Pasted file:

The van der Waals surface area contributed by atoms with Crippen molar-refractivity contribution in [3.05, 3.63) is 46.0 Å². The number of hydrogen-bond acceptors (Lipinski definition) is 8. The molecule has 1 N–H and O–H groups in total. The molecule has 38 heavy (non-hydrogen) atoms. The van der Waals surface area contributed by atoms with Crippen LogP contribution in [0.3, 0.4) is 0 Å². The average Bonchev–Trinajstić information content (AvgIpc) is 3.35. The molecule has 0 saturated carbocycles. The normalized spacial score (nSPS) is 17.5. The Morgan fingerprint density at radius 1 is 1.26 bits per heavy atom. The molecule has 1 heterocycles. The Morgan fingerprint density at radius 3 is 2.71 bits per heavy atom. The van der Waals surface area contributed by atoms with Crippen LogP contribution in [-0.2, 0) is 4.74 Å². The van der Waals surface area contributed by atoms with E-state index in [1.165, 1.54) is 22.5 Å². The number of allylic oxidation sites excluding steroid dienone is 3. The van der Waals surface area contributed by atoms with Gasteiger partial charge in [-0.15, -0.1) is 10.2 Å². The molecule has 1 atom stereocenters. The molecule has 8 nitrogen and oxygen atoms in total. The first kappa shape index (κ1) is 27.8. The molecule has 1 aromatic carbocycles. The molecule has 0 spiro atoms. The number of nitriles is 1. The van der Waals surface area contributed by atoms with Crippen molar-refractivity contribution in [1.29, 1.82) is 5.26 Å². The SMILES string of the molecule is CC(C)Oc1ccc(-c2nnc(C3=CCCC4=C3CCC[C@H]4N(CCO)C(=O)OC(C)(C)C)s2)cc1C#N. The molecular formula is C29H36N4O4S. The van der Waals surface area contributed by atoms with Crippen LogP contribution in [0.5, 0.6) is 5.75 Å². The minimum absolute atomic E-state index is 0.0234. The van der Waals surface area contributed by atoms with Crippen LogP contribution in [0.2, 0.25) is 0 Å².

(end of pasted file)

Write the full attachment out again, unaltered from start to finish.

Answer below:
The van der Waals surface area contributed by atoms with Crippen molar-refractivity contribution in [3.05, 3.63) is 46.0 Å². The number of hydrogen-bond acceptors (Lipinski definition) is 8. The molecule has 1 N–H and O–H groups in total. The molecule has 38 heavy (non-hydrogen) atoms. The van der Waals surface area contributed by atoms with Crippen LogP contribution in [0.3, 0.4) is 0 Å². The average Bonchev–Trinajstić information content (AvgIpc) is 3.35. The molecule has 0 saturated carbocycles. The normalized spacial score (nSPS) is 17.5. The Morgan fingerprint density at radius 1 is 1.26 bits per heavy atom. The molecule has 1 heterocycles. The Morgan fingerprint density at radius 3 is 2.71 bits per heavy atom. The van der Waals surface area contributed by atoms with Crippen LogP contribution in [-0.2, 0) is 4.74 Å². The van der Waals surface area contributed by atoms with E-state index in [1.165, 1.54) is 22.5 Å². The number of allylic oxidation sites excluding steroid dienone is 3. The van der Waals surface area contributed by atoms with Gasteiger partial charge in [-0.15, -0.1) is 10.2 Å². The molecule has 1 atom stereocenters. The molecule has 8 nitrogen and oxygen atoms in total. The first kappa shape index (κ1) is 27.8. The molecule has 1 aromatic carbocycles. The molecule has 0 spiro atoms. The number of nitriles is 1. The van der Waals surface area contributed by atoms with Crippen molar-refractivity contribution in [1.29, 1.82) is 5.26 Å². The SMILES string of the molecule is CC(C)Oc1ccc(-c2nnc(C3=CCCC4=C3CCC[C@H]4N(CCO)C(=O)OC(C)(C)C)s2)cc1C#N. The molecular formula is C29H36N4O4S. The van der Waals surface area contributed by atoms with Crippen LogP contribution in [0.5, 0.6) is 5.75 Å². The minimum absolute atomic E-state index is 0.0234. The van der Waals surface area contributed by atoms with Crippen LogP contribution in [0.2, 0.25) is 0 Å².